Norwegian historian disappointed with Obama's remarks on war 2009-12-11 11:08:20   Print

Realted: 2009 Nobel laureates receive their prizes

    OSLO, Dec. 11 (Xinhua) -- U.S. President Barack Obama's remarks on Thursday about the role of war in preserving peace disappointed some Norwegians, especially when they came from the mouth of a Nobel Peace laureate at the prize awarding ceremony.

    Norwegian historian Hans Olav Lahlum told the Aftenposten newspaper that he was very disappointed by Obama's lengthy defense of the wars the United States have been engaged for years in Iraq and Afghanistan.

    He was quoted as saying that he believed members of the Norwegian Nobel Committee, who handed the 2009 peace prize to Obama, were also disappointed.

Twelve laureates -- including five women -- of the 2009 Nobel Prizes in physics, chemistry, medicine and literature and the Sveriges Riksbank Prize in Economic Sciences in memory of Alfred Nobel received their prizes on Thursday at a ceremony in the Stockholm Concert Hall in the capital of Sweden.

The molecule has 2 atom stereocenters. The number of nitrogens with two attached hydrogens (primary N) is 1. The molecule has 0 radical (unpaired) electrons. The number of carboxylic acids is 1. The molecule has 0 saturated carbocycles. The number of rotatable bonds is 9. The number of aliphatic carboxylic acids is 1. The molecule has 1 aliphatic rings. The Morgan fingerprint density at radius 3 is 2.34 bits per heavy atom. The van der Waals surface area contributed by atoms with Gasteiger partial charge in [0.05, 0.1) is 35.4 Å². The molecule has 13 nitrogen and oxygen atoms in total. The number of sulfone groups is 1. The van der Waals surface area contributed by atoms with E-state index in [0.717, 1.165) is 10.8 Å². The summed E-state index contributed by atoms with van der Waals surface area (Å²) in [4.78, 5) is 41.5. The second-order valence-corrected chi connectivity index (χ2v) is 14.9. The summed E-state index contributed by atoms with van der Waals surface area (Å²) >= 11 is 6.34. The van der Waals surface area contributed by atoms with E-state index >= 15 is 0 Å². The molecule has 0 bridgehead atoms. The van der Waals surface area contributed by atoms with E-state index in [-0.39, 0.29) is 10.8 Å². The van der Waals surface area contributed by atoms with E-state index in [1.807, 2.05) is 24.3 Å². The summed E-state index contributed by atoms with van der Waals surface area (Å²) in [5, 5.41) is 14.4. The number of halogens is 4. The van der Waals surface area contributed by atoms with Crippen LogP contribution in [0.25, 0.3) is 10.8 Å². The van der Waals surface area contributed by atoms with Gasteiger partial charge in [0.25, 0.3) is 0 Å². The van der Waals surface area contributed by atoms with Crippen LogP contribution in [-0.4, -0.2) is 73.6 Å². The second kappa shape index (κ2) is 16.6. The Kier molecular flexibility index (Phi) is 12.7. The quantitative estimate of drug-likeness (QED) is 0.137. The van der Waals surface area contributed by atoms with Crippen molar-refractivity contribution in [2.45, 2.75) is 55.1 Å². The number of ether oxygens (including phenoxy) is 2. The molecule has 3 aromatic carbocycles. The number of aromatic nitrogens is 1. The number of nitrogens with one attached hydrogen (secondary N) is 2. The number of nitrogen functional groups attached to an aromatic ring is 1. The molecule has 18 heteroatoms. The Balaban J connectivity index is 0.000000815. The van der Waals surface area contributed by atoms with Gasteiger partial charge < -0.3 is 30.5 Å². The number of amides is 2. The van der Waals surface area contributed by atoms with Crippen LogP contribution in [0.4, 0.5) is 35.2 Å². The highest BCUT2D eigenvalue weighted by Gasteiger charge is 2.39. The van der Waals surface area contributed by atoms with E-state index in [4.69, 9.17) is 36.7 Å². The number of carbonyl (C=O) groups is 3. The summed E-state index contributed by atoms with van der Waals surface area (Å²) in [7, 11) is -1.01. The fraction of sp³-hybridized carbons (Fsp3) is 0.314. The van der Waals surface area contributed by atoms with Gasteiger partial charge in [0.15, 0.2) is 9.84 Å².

The 2009 Nobel Prize winners attend the prize giving ceremony at the Concert Hall in Stockholm December 10, 2009. (Xinhua/Reuters Photo)
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    Obama said in his speech that war was sometimes necessary though it in itself was never glorious.

    Wars "do have a role to play in preserving peace," said Obama.

    He praised U.S. troops fighting in Iraq and Afghanistan for their sacrifice.

    "How dare you?" a pacifist demonstrator said in reaction to Obama's war remarks.

    About 10,000 people protested on Thursday night, marching from the Central Station to the Grand Hotel where Obama was staying. But they were kept out of Obama's sight by thousands of his supporters.

    As one of the traditions which associate with Nobel Peace Prize awarding, Obama waved from his hotel room balcony fixed with bullet-proof glass and watched a torchlight procession.

Editor: Han Jingjing
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